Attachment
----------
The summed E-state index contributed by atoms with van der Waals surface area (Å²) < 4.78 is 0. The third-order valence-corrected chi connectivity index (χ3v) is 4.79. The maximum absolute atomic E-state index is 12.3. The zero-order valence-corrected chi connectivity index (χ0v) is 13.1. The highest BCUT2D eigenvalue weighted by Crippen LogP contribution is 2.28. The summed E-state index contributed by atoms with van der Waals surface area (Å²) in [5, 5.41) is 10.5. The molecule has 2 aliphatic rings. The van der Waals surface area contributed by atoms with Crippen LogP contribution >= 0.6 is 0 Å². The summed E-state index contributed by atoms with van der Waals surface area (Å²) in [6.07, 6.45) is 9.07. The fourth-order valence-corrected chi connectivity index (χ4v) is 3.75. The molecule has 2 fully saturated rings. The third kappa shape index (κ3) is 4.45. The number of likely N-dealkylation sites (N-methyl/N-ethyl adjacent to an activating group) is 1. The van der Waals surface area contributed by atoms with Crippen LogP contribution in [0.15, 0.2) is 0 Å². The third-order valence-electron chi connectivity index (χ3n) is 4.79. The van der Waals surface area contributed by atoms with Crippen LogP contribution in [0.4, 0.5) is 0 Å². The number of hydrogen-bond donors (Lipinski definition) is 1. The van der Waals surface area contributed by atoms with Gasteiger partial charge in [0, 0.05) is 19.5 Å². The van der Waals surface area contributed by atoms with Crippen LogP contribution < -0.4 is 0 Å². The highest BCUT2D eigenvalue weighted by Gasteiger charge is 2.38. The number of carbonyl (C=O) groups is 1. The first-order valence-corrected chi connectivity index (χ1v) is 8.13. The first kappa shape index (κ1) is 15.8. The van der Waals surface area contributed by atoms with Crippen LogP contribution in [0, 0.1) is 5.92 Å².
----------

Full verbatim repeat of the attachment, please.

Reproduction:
The summed E-state index contributed by atoms with van der Waals surface area (Å²) < 4.78 is 0. The third-order valence-corrected chi connectivity index (χ3v) is 4.79. The maximum absolute atomic E-state index is 12.3. The zero-order valence-corrected chi connectivity index (χ0v) is 13.1. The highest BCUT2D eigenvalue weighted by Crippen LogP contribution is 2.28. The summed E-state index contributed by atoms with van der Waals surface area (Å²) in [5, 5.41) is 10.5. The molecule has 2 aliphatic rings. The van der Waals surface area contributed by atoms with Crippen LogP contribution >= 0.6 is 0 Å². The summed E-state index contributed by atoms with van der Waals surface area (Å²) in [6.07, 6.45) is 9.07. The fourth-order valence-corrected chi connectivity index (χ4v) is 3.75. The molecule has 2 fully saturated rings. The third kappa shape index (κ3) is 4.45. The number of likely N-dealkylation sites (N-methyl/N-ethyl adjacent to an activating group) is 1. The van der Waals surface area contributed by atoms with Crippen LogP contribution in [0.15, 0.2) is 0 Å². The third-order valence-electron chi connectivity index (χ3n) is 4.79. The van der Waals surface area contributed by atoms with Crippen LogP contribution in [0.4, 0.5) is 0 Å². The number of hydrogen-bond donors (Lipinski definition) is 1. The van der Waals surface area contributed by atoms with Gasteiger partial charge in [0, 0.05) is 19.5 Å². The van der Waals surface area contributed by atoms with Crippen LogP contribution < -0.4 is 0 Å². The highest BCUT2D eigenvalue weighted by Gasteiger charge is 2.38. The number of carbonyl (C=O) groups is 1. The first-order valence-corrected chi connectivity index (χ1v) is 8.13. The first kappa shape index (κ1) is 15.8. The van der Waals surface area contributed by atoms with Crippen LogP contribution in [0, 0.1) is 5.92 Å².